In one embodiment of the present invention, the newly collected system locality information may be used to replace the existing values in the cells corresponding to the affected localities.
In an alternative embodiment, the SLIT image stored in the OS database may be modified by adding or deleting rows, as a result of the new by the new system locality information. In yet another embodiment, the completely new SLIT may be created in response to the changes in the system locality information. However, the recreation of the entire SLIT after each triggering event may unnecessarily consume large amounts of processing resources.
Referring back to
In operation 412, in the case of a dynamic reconfiguration, the platform may send a SLI Update notification to the a locality, to indicate to the OS that it needs to invoke the _SLI objects associated with the localities on the device tree starting from the point where it has been notified. The SLI Update is a control method according to the ACPI specification that may be used in one embodiment to notify the OS of the occurrence of a dynamic reconfiguration. Upon the receipt of the SLI Update notification, the OS may invoke the _SLI objects associated with the localities on the device tree starting from the point where it has been notified.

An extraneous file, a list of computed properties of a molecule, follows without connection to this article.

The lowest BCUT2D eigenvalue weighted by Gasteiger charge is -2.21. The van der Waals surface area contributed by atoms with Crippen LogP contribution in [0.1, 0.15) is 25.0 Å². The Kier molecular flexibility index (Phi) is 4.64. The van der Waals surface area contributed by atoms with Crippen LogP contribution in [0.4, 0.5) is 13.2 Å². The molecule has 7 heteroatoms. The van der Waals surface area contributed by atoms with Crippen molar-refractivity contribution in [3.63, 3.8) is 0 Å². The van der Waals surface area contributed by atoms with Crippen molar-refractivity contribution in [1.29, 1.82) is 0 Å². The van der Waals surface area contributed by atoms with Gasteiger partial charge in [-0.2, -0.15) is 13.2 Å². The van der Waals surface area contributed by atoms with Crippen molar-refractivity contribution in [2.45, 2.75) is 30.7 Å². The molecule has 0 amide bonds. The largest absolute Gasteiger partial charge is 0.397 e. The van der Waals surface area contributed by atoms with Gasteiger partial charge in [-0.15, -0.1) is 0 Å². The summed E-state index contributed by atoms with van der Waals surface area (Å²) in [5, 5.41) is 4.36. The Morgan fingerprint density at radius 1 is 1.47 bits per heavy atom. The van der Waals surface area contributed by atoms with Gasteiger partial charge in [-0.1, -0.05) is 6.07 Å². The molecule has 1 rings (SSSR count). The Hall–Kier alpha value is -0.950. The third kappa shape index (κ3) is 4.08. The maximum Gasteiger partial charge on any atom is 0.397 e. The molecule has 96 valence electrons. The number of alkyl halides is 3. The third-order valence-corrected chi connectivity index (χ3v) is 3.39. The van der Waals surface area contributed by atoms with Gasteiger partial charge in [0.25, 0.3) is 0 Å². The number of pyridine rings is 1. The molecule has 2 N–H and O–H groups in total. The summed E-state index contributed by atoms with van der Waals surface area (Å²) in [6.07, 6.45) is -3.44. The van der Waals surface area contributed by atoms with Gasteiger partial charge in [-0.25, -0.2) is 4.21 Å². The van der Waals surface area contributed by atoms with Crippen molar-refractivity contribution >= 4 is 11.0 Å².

Thus, by performing either operation 408, 410, or 412, the OS may update system locality information affected as the result of a hot plug, an online deletion or a dynamic reconfiguration, respectively.
Upon the occurrence of an event, the triggering event detector 506 receives an input from the firmware 512, indicating that an event has occurred that may potentially have changed the system locality information provided to the OS 510 using the SLIT structure.